Review: Odds Against Tomorrow, by Nathaniel Rich
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A novel imagines an apocalyptic near-future to examine a multitude of contemporary fears
Here’s a handful of the ineffable occurrences of the past year: a sizzling meteor streaked through the sky and crashed in Siberia, injuring nearly a thousand; a mile-wide tornado uprooted homes and infrastructure in Oklahoma, killing almost thirty and leaving upwards of ten thousand people homeless; unknown quantities of British meat were found to be adulterated with horse-belly; a young man in charge of a war state pointed nuke-capable long range missiles in the direction of the United States; a pleasure cruise was stranded at sea and the passengers reverted to atavistic jungle people; two young men set off pressure-cooker bombs during the Boston Marathon.
This is all by way of saying that Nathaniel Rich’s most recent “near-future” book Odds Against Tomorrow — in which a hurricane named Tammy turns New York City into a sopping dystopian marshland — is less prescient than it is reflective; a look at the strangeness of what it is to be alive right now, and how terror and anxiety have pervaded our every cell like invisible insects. (You can add discovery of an AIDS-level “sex superbug,” to the above list of real-world ineffable things.)
Odds Against Tomorrow tells the story of young Mitchell Zukor, a math prodigy and disaster-savant. Fresh out of college, he lands a New York office job, only to be drafted by a mysterious consulting firm. FutureWorld, as it’s called, indemnifies corporations against disaster claims by convincing the CEOs and upper brass that another disaster is imminent, and that without catastrophe insurance, they will be deluged with enough civil suits to cease business entirely. It’s fear-mongering, essentially, but at the capitalistic, bureaucratic level.
It’s a dream job for Mitchell, whose own fear and anxiety manifest as imaginary, internal cockroaches, and whose favorite things include making predictions about black plagues, nuclear fallout, dangerous space debris, and, perhaps most importantly, the vulnerable health of his college pen pal Elsa, who is stricken with her own kind of worst-case-scenario: a heart condition that could end her at any second.
Rich has a knack for the specifics of disaster, and the kind of well-versed apocalyptic language he favors (about thirteen reviews of Odds Against Tomorrow use the phrase “DeLillo-esque,” or some variation thereof) shows a real commitment to the punctilios of cataclysm; his portrayal of dystopia seems plausible if not completely inevitable.
The novel follows Mitchell and his colleague Jane as they canoe through the wasteland of Manhattan, but the narrative takes a backseat to something much larger and more important. What Rich does (and what probably nullifies, on the grounds of quality, certain claims of pub-industry favoritism put forth by a very popular website) is demonstrate that the current fetishistic, dystopian obsession isn’t really about tomorrow at all. It’s about today. Mid-canoe ride, Mitchell wonders:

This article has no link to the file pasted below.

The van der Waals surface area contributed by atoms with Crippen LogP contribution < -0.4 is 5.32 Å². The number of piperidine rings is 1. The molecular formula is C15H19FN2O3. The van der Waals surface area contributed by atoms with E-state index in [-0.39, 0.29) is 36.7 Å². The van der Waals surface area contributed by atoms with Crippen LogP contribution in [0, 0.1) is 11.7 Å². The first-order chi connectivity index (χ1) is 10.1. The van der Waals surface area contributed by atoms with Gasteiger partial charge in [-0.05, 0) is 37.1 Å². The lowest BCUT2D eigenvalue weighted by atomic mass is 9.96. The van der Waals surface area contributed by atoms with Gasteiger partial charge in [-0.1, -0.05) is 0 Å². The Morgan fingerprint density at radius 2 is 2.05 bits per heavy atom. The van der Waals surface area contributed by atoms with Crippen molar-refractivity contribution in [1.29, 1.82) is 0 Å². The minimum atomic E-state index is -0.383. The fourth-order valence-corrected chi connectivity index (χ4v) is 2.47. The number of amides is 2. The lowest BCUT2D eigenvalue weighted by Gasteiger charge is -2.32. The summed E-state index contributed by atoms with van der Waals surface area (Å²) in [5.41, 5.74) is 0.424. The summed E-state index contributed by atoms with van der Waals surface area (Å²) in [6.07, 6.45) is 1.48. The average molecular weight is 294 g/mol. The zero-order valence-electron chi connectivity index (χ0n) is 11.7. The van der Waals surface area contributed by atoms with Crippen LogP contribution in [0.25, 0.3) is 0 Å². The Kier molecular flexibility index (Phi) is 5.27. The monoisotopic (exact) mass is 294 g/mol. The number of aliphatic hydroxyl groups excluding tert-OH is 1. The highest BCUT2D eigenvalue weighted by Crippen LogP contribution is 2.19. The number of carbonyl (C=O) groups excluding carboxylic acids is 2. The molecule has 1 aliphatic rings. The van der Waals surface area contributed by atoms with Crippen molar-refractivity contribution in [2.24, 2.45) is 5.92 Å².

Was this the tragedy he’d been preparing himself for all these years, a world-cleansing flood of biblical proportions, straight out of the preacher’s sermon? Every man, beast, fowl, and thing that creepeth across the earth must repent. I’ve spent a lifetime worrying about this moment, doing the calculations, trying to render catastrophe in calculable, precise dimensions, and still I’m not prepared?
Disaster/dystopia isn’t the hot new canvas of the young literary, but rather the same old terror as ever, the fear that Revelation has come to pass and maybe we’ve really made a mess of things and are up the creak without a paddle to wade through Grand Central with (the plug-clog of bodies in the GC terminal is particularly horrific.)
Rich lulls the reader into facing current anxieties by calling it tomorrow. By framing disaster as some futuristic worst-case-scenario, we can put off the cockroaches that are squirming inside us right this very instant. Oddly, in the tradition of literature presaging history, the very disaster that Rich showers onto Mitchell and New York — a hurricane that swallows the subways and turns cars into aquarium pieces and knocks out cold a city that supposedly never sleeps — is one that happened, really and truly, after he finished writing this story (but her name was Sandy, not Tammy.)
It’s possible that we’ll all end up as Mitchell does: bearded and unshowered, tilling the infertile land of some forgotten place beyond saving, muzzling our anxieties by returning to some primal way of being. (It should be said that he’s not really successful in his attempts to operate outside of the modern world. Jane, now the head of a new consulting firm, Future Days, plies him with PVC and provisions to erect his new Eden — the most important of which is word that even weak-hearted Elsa has survived the storm.)
But how can we know about tomorrow? And how do we stop worrying ourselves to death? Rich’s novel encapsulates our culture of fear, and adroitly constructs an elemental question: If the end is nigh, will we know when it finally hits? Or are we already rebuilding in the rubble?
— W. Maxwell Prince is a writer. Of comic books and fiction, for the most part. You can follow him on Twitter @wmaxwellprince.